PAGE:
Absence of Certain Events - 1992 ISDA Provision
1992 ISDA Master Agreement
Section 3(b) in a Nutshell™
Use at your own risk, campers!
Full text of Section 3(b)
Related agreements and comparisons
Content and comparisons
A standard, but useless, contractual warranty. It can’t be a pre-contractual representation, of course, because the very idea of an “event of default” depends for its intellectual existence on the conclusion of the contract in which it is embedded.
So it won't really do to argue there should be no contract, on grounds of a misrepresentation that there has been no breach of that contract.
Can you understand the rationale for this representation? Sure.
Does it do any practical good? No.
A No EOD rep is a classic loo paper rep: soft, durable, comfy, absorbent — super cute when a wee Labrador pub grabs one end of the streamer and charges round your Italian sunken garden with it — but as a credit mitigant or a genuine contractual protection, only good for wiping your behind on.
Bear in mind you are asking someone — on pain of them being found in fundamental breach of contract — to swear to you they are not already in fundamental breach of contract. Now, how much comfort can you genuinely draw from such promise? Wouldn't it be better if your credit team did some cursory due diligence to establish, independently of the say-so of the prisoner in question, whether there are grounds to suppose it might be in fundamental breach of contract?
Presuming there are not — folks tend not to publicise their own defaults on private contracts, after all — the real question here is, “do I trust my counterparty?” And to that question, any answer provided by the person whose trustworthiness is in question, carries exactly no informational value. All cretins are liars.
So, let’s say it turns out your counterparty is lying; there is a pending private event of default it knew about and you didn’t. Now what are you going to do? Righteously detonate your contract on account of something of which by definition you are ignorant?
Have fun, counselor.
“...or potential event of default”
Adding potential events of default is onerous, especially if it is a continuous representation, as it deprives the representor of grace periods it has carefully negotiated into its other payment obligations. Yes, it is in the ISDA Master Agreement.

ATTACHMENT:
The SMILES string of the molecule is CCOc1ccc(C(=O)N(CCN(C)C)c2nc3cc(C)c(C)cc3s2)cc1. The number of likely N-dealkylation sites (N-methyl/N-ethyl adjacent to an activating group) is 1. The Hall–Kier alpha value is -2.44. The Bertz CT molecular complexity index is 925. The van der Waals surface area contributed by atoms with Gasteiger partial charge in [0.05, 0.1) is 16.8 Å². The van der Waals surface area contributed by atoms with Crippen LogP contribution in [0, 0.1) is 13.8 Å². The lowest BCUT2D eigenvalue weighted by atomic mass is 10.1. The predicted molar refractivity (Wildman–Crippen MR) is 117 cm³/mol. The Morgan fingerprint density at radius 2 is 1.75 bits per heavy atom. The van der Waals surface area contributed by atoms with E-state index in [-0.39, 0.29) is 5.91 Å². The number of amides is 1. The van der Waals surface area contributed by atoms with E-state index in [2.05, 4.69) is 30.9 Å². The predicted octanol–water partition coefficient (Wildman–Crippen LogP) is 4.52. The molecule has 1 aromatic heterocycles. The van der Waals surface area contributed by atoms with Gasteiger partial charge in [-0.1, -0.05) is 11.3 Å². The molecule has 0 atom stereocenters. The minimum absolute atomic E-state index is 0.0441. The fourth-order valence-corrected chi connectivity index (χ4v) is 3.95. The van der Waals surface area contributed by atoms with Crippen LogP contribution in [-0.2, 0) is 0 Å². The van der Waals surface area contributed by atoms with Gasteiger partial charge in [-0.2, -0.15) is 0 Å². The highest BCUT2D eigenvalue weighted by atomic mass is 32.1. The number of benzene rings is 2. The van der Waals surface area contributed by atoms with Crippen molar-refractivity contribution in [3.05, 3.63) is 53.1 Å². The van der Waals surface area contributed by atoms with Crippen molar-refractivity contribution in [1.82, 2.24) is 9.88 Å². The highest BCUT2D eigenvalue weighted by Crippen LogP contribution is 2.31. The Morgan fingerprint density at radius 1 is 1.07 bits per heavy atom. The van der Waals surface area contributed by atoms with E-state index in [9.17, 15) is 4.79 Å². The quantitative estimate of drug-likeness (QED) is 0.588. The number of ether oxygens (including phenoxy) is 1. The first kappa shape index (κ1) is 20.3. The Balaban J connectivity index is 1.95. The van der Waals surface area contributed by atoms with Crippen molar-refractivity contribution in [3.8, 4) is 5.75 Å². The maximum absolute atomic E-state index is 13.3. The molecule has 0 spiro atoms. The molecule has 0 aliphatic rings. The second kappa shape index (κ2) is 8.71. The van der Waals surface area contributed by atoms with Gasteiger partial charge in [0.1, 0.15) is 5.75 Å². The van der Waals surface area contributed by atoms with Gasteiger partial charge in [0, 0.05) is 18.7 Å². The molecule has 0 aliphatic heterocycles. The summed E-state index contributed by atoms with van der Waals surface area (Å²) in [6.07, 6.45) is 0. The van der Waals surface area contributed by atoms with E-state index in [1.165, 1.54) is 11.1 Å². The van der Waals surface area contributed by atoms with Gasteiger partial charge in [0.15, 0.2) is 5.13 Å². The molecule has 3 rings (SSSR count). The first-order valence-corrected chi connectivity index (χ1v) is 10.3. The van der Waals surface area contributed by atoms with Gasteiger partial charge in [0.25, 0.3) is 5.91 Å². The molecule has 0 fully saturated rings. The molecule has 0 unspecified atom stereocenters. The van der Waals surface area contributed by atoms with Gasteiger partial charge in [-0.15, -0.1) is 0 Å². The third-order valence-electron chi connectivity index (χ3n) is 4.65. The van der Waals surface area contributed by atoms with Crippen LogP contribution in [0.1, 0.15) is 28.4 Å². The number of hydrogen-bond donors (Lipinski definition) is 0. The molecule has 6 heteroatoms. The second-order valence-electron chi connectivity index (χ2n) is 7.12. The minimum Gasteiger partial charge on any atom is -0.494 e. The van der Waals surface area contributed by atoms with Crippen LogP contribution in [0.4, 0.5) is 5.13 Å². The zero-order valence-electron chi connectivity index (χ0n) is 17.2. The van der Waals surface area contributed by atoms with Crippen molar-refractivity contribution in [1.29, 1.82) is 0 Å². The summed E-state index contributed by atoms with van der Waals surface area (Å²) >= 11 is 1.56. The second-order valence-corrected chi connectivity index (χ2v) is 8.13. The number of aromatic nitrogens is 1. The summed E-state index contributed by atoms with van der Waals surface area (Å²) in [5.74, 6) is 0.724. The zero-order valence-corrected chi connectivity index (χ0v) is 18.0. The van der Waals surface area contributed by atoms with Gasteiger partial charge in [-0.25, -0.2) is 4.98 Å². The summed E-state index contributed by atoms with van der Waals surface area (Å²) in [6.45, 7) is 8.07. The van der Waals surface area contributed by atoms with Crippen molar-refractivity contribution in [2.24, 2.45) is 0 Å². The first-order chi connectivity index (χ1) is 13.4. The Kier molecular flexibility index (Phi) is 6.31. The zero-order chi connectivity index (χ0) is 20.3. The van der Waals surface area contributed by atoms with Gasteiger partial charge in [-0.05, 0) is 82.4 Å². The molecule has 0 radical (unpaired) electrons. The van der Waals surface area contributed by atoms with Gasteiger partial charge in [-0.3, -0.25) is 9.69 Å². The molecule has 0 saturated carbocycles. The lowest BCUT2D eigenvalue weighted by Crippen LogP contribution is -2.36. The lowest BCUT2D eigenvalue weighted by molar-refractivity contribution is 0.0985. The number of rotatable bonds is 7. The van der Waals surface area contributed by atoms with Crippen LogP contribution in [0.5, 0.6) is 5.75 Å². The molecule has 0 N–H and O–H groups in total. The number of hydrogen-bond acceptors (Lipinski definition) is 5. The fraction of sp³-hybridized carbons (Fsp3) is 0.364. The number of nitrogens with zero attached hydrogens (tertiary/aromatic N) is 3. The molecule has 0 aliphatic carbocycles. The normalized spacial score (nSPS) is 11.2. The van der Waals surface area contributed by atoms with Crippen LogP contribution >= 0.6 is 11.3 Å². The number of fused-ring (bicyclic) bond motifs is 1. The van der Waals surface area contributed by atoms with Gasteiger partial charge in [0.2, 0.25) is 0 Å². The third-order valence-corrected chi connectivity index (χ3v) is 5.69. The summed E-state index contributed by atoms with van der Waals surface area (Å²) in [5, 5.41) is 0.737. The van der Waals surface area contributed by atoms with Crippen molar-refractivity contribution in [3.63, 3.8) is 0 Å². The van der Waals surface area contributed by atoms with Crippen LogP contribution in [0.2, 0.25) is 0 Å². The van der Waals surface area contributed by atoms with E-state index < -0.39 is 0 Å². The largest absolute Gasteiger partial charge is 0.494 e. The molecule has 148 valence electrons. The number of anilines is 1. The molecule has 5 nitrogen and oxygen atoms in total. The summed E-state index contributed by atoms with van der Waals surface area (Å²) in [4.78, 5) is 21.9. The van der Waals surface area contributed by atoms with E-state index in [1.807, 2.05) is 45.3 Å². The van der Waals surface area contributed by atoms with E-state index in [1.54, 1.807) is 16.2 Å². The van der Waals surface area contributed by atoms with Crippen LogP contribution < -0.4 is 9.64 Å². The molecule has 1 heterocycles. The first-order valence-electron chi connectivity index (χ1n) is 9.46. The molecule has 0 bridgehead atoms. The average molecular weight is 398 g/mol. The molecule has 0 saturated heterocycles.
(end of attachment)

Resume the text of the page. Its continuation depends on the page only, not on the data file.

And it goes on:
“... or would occur as a result of entering into this agreement”
A curious confection, you might think: what sort of event of default could a fellow trigger merely by entering into an ISDA Master Agreement with me? Well, remember the ISDA’s lineage. It was crafted, before the alliance of men and elves, by the Children of the Woods. They were a species of pre-derivative, banking people. It is possible they had in mind the sort of restrictive covenants a banker might demand of a borrower with a look of softness about its credit standing: perhaps a promise not to create material indebtedness to another lender, though in these enlightened times that would be a great constriction indeed on a fledgling enterprise chasing the world of opportunity that lies beyond its door.
So, does a swap mark-to-market exposure count as indebtedness? Many will recognise this tedious question as one addressed at great length when contemplating a Cross Default: Suffice, here, to say that an ISDA isn’t “borrowed money” as such, but a material swap exposure would have the same credit characteristics as indebtedness. But in these days of compulsory variation margin you wouldn’t expect one’s mark-to-market exposure to be material, unless something truly cataclysmic was going on intra-day in the markets.
Much more likely is a negative pledge, and while an unsecured, title-transfer, close-out netted ISDA might not offend one of those, a Pledge GMSLA might, and a prime brokerage agreement may well do.
But still, nonetheless, see above: if it does, and your counterparty has fibbed about it, all you can do is get out your tiny violin.
- No default or potential event of default in general.
- Representations and Warranties Anatomy
- Negative pledge
Previous: Section 3(a). Next: Section 3(c)